Man holding diseased cropSyngenta's Simon Roberts shows a split stem in an oilseed rape plant.

Oilseed rape crops suffering from split stems and flea beetle larvae damage could be at high risk of sclerotinia disease this spring.

Rapid stem extension growth causing split plant stems and damage from cabbage stem flea beetle larvae emergence can cause an easy entry for the disease, growers are being warned.

“Sclerotinia does get into oilseed rape plants through wounds, but it depends on how extensive the damage is in crops,” says Caroline Young, plant pathologist at crop scientist group Adas.

See also:  Spray timing is key for sclerotinia control in oilseed rape 

Inspect crops, farmers urged

With oilseed rape crops in southern England starting – or about – to flower and with disease inoculum around, she advises growers to examine crops for damage.

Oilseed rape plant with split stem

The stem of a growing oilseed rape plant has split.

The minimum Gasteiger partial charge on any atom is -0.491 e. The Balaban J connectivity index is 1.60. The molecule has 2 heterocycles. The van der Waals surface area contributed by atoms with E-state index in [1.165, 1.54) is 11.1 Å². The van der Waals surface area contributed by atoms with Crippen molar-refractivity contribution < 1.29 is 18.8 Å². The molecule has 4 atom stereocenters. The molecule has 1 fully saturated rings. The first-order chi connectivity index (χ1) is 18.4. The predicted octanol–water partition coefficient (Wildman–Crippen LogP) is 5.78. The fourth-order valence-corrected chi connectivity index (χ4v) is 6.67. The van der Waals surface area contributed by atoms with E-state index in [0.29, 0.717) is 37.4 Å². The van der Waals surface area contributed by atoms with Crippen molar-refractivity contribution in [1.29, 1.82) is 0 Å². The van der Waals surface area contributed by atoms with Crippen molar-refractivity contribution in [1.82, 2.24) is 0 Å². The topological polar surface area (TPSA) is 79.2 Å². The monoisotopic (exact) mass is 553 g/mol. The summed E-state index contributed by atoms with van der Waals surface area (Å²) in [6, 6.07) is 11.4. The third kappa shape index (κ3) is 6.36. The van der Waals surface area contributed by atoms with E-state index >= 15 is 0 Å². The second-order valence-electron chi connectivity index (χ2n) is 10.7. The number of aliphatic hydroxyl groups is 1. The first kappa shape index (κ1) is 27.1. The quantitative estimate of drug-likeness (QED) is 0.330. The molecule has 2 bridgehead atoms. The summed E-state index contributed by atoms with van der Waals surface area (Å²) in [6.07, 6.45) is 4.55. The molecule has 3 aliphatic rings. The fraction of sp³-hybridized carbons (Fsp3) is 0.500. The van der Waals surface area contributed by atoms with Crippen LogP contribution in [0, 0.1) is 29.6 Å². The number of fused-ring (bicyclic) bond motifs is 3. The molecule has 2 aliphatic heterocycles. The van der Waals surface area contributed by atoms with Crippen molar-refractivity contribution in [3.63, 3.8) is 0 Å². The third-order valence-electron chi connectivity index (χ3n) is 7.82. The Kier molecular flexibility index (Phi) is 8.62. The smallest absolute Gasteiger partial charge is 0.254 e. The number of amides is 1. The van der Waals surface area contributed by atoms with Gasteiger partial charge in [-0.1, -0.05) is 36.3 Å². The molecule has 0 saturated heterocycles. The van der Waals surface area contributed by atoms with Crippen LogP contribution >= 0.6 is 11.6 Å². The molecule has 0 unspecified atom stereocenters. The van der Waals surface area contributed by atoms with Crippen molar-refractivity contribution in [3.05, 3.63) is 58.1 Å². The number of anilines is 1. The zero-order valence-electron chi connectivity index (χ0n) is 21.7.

“If the damage is extensive, we would advise growers to apply a protectant fungicide at early flowering,” Dr Young adds.

Generally, fungicides need to be applied before significant petal fall as the pathogen can use decaying petals as a food source to develop.

Fast growth

Simon Roberts, Syngenta’s field technical manager, says the group’s trial plots in Hampshire have grown in height by more than 60cm in less than two weeks.

“Typically such rapid growth results in weak stems with a greater frequency of splits and breakage at the axial leaf joints,” he says.

Diseased oilseed rape plant

Sclerotinia infection on a green stem of oilseed rape.

In addition, many crops have a lot of holes appearing in stems around the leaf axial joints where flea beetle larvae are burrowing out from the plant stems.

Any damage to the plants allows sclerotinia to get in, especially if spore presence coincides with petal fall, Mr Roberts adds.

The disease will exacerbate any weakness in stems, leading to yield loss from extensive canopy collapse and early die-back, he says.